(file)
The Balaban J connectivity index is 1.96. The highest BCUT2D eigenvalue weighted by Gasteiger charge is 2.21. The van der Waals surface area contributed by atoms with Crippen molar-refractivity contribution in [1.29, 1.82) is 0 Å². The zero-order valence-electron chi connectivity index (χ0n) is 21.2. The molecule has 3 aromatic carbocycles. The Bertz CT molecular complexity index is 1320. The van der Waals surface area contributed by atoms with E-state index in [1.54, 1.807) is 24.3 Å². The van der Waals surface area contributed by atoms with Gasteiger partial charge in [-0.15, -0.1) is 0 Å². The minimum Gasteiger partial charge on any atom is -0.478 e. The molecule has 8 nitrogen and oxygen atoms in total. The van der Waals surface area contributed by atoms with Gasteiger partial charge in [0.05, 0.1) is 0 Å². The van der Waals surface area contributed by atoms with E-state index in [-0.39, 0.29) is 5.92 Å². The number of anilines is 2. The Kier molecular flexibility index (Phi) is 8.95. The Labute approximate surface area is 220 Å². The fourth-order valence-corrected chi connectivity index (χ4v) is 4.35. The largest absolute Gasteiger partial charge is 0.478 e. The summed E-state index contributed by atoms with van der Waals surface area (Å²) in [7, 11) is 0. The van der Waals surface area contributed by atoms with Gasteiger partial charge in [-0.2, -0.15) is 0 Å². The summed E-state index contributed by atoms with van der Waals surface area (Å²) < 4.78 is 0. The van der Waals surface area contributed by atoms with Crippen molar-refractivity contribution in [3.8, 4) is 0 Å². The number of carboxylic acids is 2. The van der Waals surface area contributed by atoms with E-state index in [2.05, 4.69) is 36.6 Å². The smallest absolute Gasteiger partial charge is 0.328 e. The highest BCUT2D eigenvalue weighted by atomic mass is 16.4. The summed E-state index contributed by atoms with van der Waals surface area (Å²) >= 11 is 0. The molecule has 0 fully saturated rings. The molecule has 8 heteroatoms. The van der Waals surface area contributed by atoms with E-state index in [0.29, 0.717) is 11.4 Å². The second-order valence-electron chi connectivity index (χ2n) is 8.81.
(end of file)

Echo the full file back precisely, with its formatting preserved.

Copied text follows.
The Balaban J connectivity index is 1.96. The highest BCUT2D eigenvalue weighted by Gasteiger charge is 2.21. The van der Waals surface area contributed by atoms with Crippen molar-refractivity contribution in [1.29, 1.82) is 0 Å². The zero-order valence-electron chi connectivity index (χ0n) is 21.2. The molecule has 3 aromatic carbocycles. The Bertz CT molecular complexity index is 1320. The van der Waals surface area contributed by atoms with E-state index in [1.54, 1.807) is 24.3 Å². The van der Waals surface area contributed by atoms with Gasteiger partial charge in [-0.15, -0.1) is 0 Å². The minimum Gasteiger partial charge on any atom is -0.478 e. The molecule has 8 nitrogen and oxygen atoms in total. The van der Waals surface area contributed by atoms with Gasteiger partial charge in [0.05, 0.1) is 0 Å². The van der Waals surface area contributed by atoms with E-state index in [-0.39, 0.29) is 5.92 Å². The number of anilines is 2. The Kier molecular flexibility index (Phi) is 8.95. The Labute approximate surface area is 220 Å². The fourth-order valence-corrected chi connectivity index (χ4v) is 4.35. The largest absolute Gasteiger partial charge is 0.478 e. The summed E-state index contributed by atoms with van der Waals surface area (Å²) in [7, 11) is 0. The van der Waals surface area contributed by atoms with Gasteiger partial charge in [-0.2, -0.15) is 0 Å². The summed E-state index contributed by atoms with van der Waals surface area (Å²) < 4.78 is 0. The van der Waals surface area contributed by atoms with Crippen molar-refractivity contribution in [3.8, 4) is 0 Å². The number of carboxylic acids is 2. The van der Waals surface area contributed by atoms with E-state index in [2.05, 4.69) is 36.6 Å². The smallest absolute Gasteiger partial charge is 0.328 e. The highest BCUT2D eigenvalue weighted by atomic mass is 16.4. The summed E-state index contributed by atoms with van der Waals surface area (Å²) >= 11 is 0. The molecule has 0 fully saturated rings. The molecule has 8 heteroatoms. The van der Waals surface area contributed by atoms with E-state index in [0.29, 0.717) is 11.4 Å². The second-order valence-electron chi connectivity index (χ2n) is 8.81.